EUFAMI and The Health Policy Partnership

It is a different world outside, where much of Europe has gone quiet under a third lockdown. Indoors, too, our homes may feel unfamiliar, reorganised into new online classrooms, office cubicles and hobby corners. The pandemic has been isolating for many people and provoked widespread anxiety. And for those who already live with depression, such negative effects are felt all the more keenly.

For a growing number of people living with depression, the home – among its many new roles – must also serve as a support centre. And while the outside world has slowed down, the demands on family carers (also called informal carers) – partners, parents, friends and children – are as intense as ever.

The average family carer of a person with a mental health disorder spends more than 20 hours a week on caregiving duties. Almost half never take a break from caring. Indeed, in the European Union, family carers provide almost 80% of care across all health conditions. Yet, less than one quarter have requested or received a formal assessment of their care needs.

The pandemic has intensified the burden on family carers

Depression takes a toll on family carers. In the inaugural Words to Actions policy report, we reported that around four in ten carers of people with mental health disorders feel they are unable to cope with the constant anxiety of caring, and one in three feels isolated. More than 30% do not share their caregiving duties.

As anxiety and isolation have become increasingly common over the past year, it is no surprise that the burden on family carers has intensified during the pandemic. Carers of people with mental illness have reported lower quality of life scores than before the pandemic, difficulties accessing support and experiencing problems managing their own health.

The COVID-19 pandemic has increased both rates of depression and its severity. According to an analysis from the UK Office for National Statistics, the proportion of people reporting moderate to severe depression doubled between 2019 and June 2020. This also means that more people are now having to care for a loved one with depression.

Carers need more support to give support

The pandemic has highlighted the pressure already faced by carers of people with depression – and the need to alleviate it. There are significant gaps in support for those carers. For example, the EUFAMI’s Caring for Carers (C4C) survey found that over 90% of family carers would appreciate additional support. They would welcome more opportunities to meet with others in a similar situation, as well as emotional, information and financial assistance. It is also important to recognise that carers of people with mental illness are at heightened risk of depression themselves: 15% of family carers are thought to experience depression, a figure that is likely to be underreported.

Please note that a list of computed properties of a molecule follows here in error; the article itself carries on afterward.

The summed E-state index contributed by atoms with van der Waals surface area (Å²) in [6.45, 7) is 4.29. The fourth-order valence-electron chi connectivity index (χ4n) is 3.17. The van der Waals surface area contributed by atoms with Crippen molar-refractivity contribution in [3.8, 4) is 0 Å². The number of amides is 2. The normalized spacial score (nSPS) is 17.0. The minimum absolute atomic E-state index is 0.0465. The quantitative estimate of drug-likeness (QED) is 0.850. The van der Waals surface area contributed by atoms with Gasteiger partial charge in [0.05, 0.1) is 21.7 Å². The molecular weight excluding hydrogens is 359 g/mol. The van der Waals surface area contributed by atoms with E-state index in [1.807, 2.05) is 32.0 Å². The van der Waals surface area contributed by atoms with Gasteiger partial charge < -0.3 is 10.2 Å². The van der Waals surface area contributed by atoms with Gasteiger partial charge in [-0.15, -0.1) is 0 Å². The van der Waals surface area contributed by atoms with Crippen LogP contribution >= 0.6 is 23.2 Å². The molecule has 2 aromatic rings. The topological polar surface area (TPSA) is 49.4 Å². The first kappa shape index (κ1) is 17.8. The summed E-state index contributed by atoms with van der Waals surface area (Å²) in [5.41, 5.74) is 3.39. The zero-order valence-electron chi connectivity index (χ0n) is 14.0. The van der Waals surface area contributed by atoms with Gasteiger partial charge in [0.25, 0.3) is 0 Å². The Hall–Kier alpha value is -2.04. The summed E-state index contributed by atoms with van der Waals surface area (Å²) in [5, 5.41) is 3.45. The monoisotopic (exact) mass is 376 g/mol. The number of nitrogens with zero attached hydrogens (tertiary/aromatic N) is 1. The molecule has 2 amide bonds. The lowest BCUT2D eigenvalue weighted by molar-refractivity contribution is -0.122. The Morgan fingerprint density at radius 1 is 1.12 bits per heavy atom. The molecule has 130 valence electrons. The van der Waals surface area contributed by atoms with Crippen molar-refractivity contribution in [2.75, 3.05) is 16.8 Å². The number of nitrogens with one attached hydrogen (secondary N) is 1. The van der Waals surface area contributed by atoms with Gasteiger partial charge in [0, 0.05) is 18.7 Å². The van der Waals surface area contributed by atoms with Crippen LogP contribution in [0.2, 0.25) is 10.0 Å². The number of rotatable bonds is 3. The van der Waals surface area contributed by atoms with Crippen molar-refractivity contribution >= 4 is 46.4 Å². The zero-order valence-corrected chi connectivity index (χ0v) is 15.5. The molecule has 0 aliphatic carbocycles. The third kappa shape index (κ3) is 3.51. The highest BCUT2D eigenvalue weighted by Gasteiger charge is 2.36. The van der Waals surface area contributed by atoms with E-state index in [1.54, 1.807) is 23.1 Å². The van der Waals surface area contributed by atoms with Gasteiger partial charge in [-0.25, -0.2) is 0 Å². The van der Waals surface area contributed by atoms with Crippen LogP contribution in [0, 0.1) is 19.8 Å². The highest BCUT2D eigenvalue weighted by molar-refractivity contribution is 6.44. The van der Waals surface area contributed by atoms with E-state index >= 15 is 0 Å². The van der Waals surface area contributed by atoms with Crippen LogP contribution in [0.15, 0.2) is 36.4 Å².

As we consider what essential services the health and social care systems will continue to provide during the pandemic and moving forward, we must ensure that carers receive the support they need. 6 October 2020 marked the first European Carers Day and on 7 November the European Parliament’s Informal Carers Interest Group celebrated its 13th anniversary. But recognition for the important contribution of carers should not be limited to a single day. They deserve appreciation not just for the essential and often selfless role they play for the ones they care for, but for their immense service and value to society. In a recent survey conducted by EUFAMI and the London School of Economics and Political Science, the total average economic impact of caring for a person with a mental illness was as much as €61,026 – €74,907 per carer.

With our health and social care systems struggling to provide care to a growing number of people with depression, we must protect and support family carers as an indispensable social resource. Their caring never stops, and neither should support for this essential group of providers in our society.

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This blog is the third in a series as part of the Words to Actions initiative. Words to Actions began in 2018 with the publication of a report from nine leading mental health patient organisations across Europe. This blog post was produced by The Health Policy Partnership. The original report and all subsequent Words to Actions materials were initiated and funded by Janssen. For full details, please see:

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